۳۰ بهمن ۱۳۹۸ |۲۵ جمادی‌الثانی ۱۴۴۱ | Feb 19, 2020
Lawyers debate Quebec mosque shooter's sentence again, ahead of painful anniversary

On the eve of the third anniversary of the Quebec City mosque shooting, lawyers will begin arguing whether the shooter's prison sentence 40 years without parole is too light and imperils Canadians, or too harsh and violates his charter rights.

Hawzah News Agency (Quebec - Canada) - Both the Crown and the defence are appealing the shooter's sentence of 40 years without parole.

On the eve of the third anniversary of the Quebec City mosque shooting, lawyers will begin arguing whether the shooter's prison sentence  40 years without parole is too light and imperils Canadians, or too harsh and violates his charter rights.

Alexandre Bissonnette's lawyers and attorneys for the Crown are both appealing the sentence Bissonnette was given last year. Each side will present their arguments in Quebec City on Monday before justices of the Quebec Court of Appeal.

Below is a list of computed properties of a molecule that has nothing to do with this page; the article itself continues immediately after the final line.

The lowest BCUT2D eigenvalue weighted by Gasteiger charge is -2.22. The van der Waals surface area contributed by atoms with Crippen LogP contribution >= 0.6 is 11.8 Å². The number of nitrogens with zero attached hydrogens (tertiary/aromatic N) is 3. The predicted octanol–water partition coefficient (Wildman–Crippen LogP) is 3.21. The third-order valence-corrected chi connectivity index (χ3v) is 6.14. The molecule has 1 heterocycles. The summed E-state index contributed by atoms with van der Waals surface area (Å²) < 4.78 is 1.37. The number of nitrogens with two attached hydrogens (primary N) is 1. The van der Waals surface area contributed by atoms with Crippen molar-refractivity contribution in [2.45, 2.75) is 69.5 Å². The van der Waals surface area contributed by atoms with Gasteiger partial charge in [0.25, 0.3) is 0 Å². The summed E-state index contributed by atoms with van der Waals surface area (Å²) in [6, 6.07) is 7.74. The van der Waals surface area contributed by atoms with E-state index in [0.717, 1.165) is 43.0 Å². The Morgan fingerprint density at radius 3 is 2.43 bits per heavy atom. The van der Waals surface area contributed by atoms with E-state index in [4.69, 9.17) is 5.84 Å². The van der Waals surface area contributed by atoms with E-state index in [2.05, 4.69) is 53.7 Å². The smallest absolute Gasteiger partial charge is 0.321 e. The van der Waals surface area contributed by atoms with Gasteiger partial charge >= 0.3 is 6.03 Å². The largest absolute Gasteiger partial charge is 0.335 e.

Bissonnette's original sentence followed his pleading guilty to six counts of first-degree murder and six counts of attempted murder, representing the victims of his Jan. 29, 2017, attack on a mosque in suburban Quebec City.

In handing down the sentence, Superior Court Judge François Huot had the option of giving Bissonnette the longest prison sentence in Canadian history.

Under a Criminal Code reform passed by Stephen Harper's Conservative government, Huot could have ordered the shooter serve his six life sentences consecutively. That would have meant a 150-year sentence before Bissonnette could apply for parole.  

But Huot took the controversial step of ruling that amended section of Criminal Code (745.51) unconstitutional. He gave Bissonnette five concurrent 25-year sentences.

To that, he added an unusual 15-year term for the sixth count of first-degree murder.

Comment

You are replying to: .
1 + 15 =